The True Story of the 3 Little Pigs by Jon Scieszka

Alexander Wolf begins the chronological plot and his innocence as he was making a birthday cake for his dear old granny. The conflict arises when he realizes that he does not have enough sugar and he had a terrible sneezing cold. The conflict of person-against-person arises at the knock of the first, second, and third pigs home.

The main character, A. Wolf tries to ask the pigs for a cup of sugar so that he is able to make the cake for granny. He is retelling his story from the comfort of his prison cell. The story he tells is within his neighborhood.Unfortunately, the wolf sneezes quite terribly at each one of the homes causing them to come down to the ground, killing the pigs. The wolf unable to deny himself the right to a tasty meal, eats the poor little pigs. The True Story of the 3 Little Pigs features; the main character Alexander Wolf (a.k.a Big Bad Wolf) and the antagonist’s pig number one, pig number two, and pig number three.

Scieszka uses the point of view of Alexander Wolf to give a new side to the story most of us have read of the three little pigs. The author carefully chooses words and scenarios to describe the events in such a way that you may start to believe in the Wolf’s innocence. The sentences are short and to the point making this book easily read and understood. The theme of The True Story of the 3 Little Pigs, is that you cannot believe everything that you hear and there is always more than one side of the story.

This book rates five out of five. I really adored Scieszka’s version that character A. Wolf tries to pull off, of what “really” happened that day. It is such a fun read, to enjoy over and over again.

There are three ways that I may use this book in the upper elementary classroom are as follows: Think Aloud, Directed Reading Activity, and Anticipation Guide.

(1) Using the Think Aloud strategy I would begin by discussing the original story, The Three Little Pigs providing the necessary background information the students need to know to understand the retelling. Discuss the illustrations of the book as I begin to read the story. Reading with expression and in the voice of the wolf, I would then ask the students what the differences are between the Wolf’s story and the original. Ask the students to predict what will happen next, once the wolf has left the home of the first pig, and then again after the
second. When the Wolf is behind bars on the last page, I would ask the students if they believed his view of the events that happened that day.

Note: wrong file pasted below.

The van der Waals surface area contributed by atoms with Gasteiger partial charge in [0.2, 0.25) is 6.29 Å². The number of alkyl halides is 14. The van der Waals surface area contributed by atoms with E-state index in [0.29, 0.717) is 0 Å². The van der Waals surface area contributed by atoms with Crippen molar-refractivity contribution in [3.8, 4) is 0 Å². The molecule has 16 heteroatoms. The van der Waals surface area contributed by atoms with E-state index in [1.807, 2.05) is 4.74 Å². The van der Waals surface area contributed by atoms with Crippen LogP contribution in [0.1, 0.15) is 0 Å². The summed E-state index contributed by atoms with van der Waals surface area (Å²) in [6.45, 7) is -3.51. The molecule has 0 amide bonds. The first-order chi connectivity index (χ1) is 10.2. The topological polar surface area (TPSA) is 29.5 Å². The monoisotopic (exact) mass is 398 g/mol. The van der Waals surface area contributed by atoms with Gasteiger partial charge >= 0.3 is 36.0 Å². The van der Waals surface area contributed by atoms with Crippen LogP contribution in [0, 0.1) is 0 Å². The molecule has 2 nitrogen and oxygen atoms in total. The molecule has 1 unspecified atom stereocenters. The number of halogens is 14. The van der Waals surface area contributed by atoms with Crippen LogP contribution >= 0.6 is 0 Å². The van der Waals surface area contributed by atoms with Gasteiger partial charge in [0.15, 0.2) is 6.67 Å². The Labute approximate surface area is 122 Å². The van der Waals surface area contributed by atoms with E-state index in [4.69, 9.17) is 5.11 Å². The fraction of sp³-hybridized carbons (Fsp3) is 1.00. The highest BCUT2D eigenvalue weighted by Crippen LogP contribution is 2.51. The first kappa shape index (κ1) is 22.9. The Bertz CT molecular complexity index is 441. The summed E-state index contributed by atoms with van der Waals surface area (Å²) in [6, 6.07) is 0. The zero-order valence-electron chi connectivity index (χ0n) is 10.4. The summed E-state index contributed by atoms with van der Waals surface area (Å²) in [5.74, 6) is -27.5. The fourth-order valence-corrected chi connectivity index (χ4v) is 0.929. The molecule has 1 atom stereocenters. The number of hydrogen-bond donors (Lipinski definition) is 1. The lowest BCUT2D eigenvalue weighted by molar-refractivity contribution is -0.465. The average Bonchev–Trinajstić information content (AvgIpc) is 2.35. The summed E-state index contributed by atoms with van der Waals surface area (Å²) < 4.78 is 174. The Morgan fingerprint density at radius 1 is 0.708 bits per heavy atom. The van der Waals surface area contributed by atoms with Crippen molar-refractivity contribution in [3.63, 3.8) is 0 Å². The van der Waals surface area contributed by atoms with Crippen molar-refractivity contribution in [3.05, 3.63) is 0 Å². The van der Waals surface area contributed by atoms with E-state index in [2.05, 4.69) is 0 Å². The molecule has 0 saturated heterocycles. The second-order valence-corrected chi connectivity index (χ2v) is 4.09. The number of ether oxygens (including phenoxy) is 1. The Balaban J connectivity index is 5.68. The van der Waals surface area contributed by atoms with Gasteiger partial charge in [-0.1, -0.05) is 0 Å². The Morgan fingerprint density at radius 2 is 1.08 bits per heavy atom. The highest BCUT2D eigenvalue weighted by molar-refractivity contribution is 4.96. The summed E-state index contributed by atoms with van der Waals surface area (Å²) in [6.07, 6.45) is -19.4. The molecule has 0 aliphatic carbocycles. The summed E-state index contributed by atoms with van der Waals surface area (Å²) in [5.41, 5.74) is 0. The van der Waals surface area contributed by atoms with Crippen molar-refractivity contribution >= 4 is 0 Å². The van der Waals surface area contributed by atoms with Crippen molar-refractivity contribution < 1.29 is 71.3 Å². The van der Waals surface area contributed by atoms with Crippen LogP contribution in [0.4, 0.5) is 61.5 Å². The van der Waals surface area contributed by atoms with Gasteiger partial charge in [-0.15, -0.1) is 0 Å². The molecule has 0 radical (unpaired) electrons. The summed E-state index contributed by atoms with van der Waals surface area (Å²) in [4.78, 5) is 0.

(2) Using the Directed Reading Activity, I would first open the discussion by preparing the readers for the story giving them background information required to understand it; such as, the original three little pigs story and any words used in the book the students may not know yet. I would then present some questions to the students to guide them through their reading of the story to themselves. Once they have read the story themselves we could discuss the questions I asked them before they read, giving them plenty of opportunity to
go back and use the book as facts to back up their answers. I would conclude the activity with a handout or project that could further assess the goals and objectives I have in using this book.

(3) Using the Anticipation Guide strategy, I would create about three or four statements identifying the major concepts within the story (I believe everything that I read, there is only one side to every story, etc). Giving the students a chance to agree or disagree with these concepts prior to reading the story. After agreeing and/or disagreeing with such statements we would read the story aloud. Then we would return to the concepts presented to them at the beginning of the lesson where we can discuss if we still think the same way
we did at the beginning of the story or if we found that we have a new opinion based on what we learned from the story.

Here, in these exclusive audio and video interviews with Reading Rockets, Jon Scieszka talks about his "weird" style and his concern about boys and reading:

I read this book as a part of my #BookaDay Reading Challenge, inspired by Donalyn Miller. My goal is to read at least one children's literature book every weekday and share my thoughts here on my blog. Please feel free to subscribe or connect with me on social media to follow my journey through the books I read. Until next time ...

No comments:

Post a Comment

Thank you for reading my post. Please comment with any questions, concerns, constructive criticisms, or information you would like to add to this subject. Docendo discimus, by teaching we learn.